FORTUNE — Remember the adage that those who forget the past are condemned to repeat it? Unfortunately, history lessons don’t seem to appeal much to the corporate world, even the firms tasked with making sure companies’ books are on the up and up: the auditors.
Take the case, for example, of Ernst & Young, one of the Big Four audit firms. E&Y also operates a lobbying firm that also works with its audit clients, including companies like Amgen
, and yes, Groupon
. Groupon stock is now trading around $8 per share, down from a February high of over $24. In March, the startup revised its profit numbers downward and E&Y voiced concerns about the company’s accounting systems. Wasn’t E&Y required to voice such concerns before Groupon’s November 2011 IPO? No, it turns out that audit regulation applies to public companies, not to companies planning to go public. Nor does the law require Groupon to disclose what other services E&Y has provided the tech company.
Although Ernst & Young has argued that its work complied with the rules, we think the rules may be the problem. Just think back a few years to when Arthur Andersen was auditing Enron’s books. While that auditing firm was approving the company’s misleading financial statements, it was also collecting some $27 million in consulting fees from Enron. Arthur Andersen also argued that its arrangement didn’t violate auditor independence rules.
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The problem is not compliance with the rules. No, the problem is the rules themselves, which permit conflicts of interest and ultimately undermine auditor independence.
Auditor independence is a cornerstone of our capital markets. It means that auditors should be able to objectively assess whether publicly traded companies are telling the truth about their finances. And this independence is threatened by cozy, long-term partnerships that develop between firms and their auditors.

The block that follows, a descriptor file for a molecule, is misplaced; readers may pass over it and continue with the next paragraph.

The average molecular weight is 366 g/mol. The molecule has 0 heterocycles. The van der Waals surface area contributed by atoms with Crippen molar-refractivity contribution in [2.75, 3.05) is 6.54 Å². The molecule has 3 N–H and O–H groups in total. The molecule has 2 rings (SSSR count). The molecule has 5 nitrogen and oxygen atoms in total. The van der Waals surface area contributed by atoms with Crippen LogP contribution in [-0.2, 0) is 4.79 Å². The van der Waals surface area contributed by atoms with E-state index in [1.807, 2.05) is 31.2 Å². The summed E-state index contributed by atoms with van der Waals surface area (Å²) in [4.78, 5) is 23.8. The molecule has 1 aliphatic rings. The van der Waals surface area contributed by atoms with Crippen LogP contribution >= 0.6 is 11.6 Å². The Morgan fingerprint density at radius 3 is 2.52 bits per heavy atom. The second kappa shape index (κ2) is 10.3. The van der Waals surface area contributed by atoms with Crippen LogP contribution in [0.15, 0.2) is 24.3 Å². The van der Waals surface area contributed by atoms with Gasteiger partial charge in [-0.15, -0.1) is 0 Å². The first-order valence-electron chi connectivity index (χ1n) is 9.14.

So, then, what can we do to make sure we don’t have to face yet another (and another) Enron, or worse?
Enter the Public Companies Accounting Oversight Board (PCAOB), which was created by the Sarbanes-Oxley Act to oversee the auditing profession. Make no mistake, they have a difficult task ahead of them as they consider regulatory reform — a task made all the more difficult since it’s being done without the benefit of the kind of public anger that immediately follows a scandal. Reforms born from that sort of post-mortem pressure, however, typically close the barn door after the horse has been stolen. This time, the PCAOB has anticipated a likely cause of future scandals and is considering closing the door before it’s too late.
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Speaking at a meeting of the PCAOB last spring, we identified three core threats to independence, all of which focus on the incentives auditors have to keep their clients happy. First is the desire to retain the audit client. Auditor rotation is a useful response to this threat. We also noted that selling other services like consulting or lobbying undermines independence. Finally, auditors taking jobs in the firms they audit also leads to conflicts. All these should be under careful scrutiny by the PCAOB.
Reform will not come easily. There are entrenched interests lined up to oppose any change that disturbs the convenient and lucrative status quo. That is what happened with Sarbanes-Oxley in 2002. As drafted, the act included audit firm rotation, but thanks to heavy lobbying by accounting firms, it was watered down to require only the rotation of the manager from the audit firm overseeing the audit. When we testified before the PCAOB, one of the corporations speaking against reform had been with its accounting firm for 129 years. Teaching new auditors about their financial systems every 10 years, it argued, would lead to increased costs and reduced flexibility. We think that’s a small price to pay for honest audits.
The benefits of a system that delivers true auditor independence are enormous. Equity markets depend on the truthful and reliable public disclosure of information about public companies. If reforming our system could reduce the probability of another Enron or WorldCom, even by a little bit, we should be willing to endure costly and disruptive change to do it.
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Trouble is, most of the investors who would benefit from this reform do not show up at PCAOB panels. They do not know about the potential for audit fraud at the companies whose stock they own, and so cannot calculate how much they would benefit from mandatory auditor rotation. And while the discussions drag on far away from the public eye, interested industries work with regulators to figure out how to soften the edges of legal constraints and work around regulations.
Conflicts of interest in auditing are a blight on the integrity of our economic system. It’s time for the PCAOB to act.
Don Moore is an associate professor at the Haas School of Business at the University of California at Berkeley. Max Bazerman is the Jesse Isidor Straus Professor of Business Administration at Harvard Business School.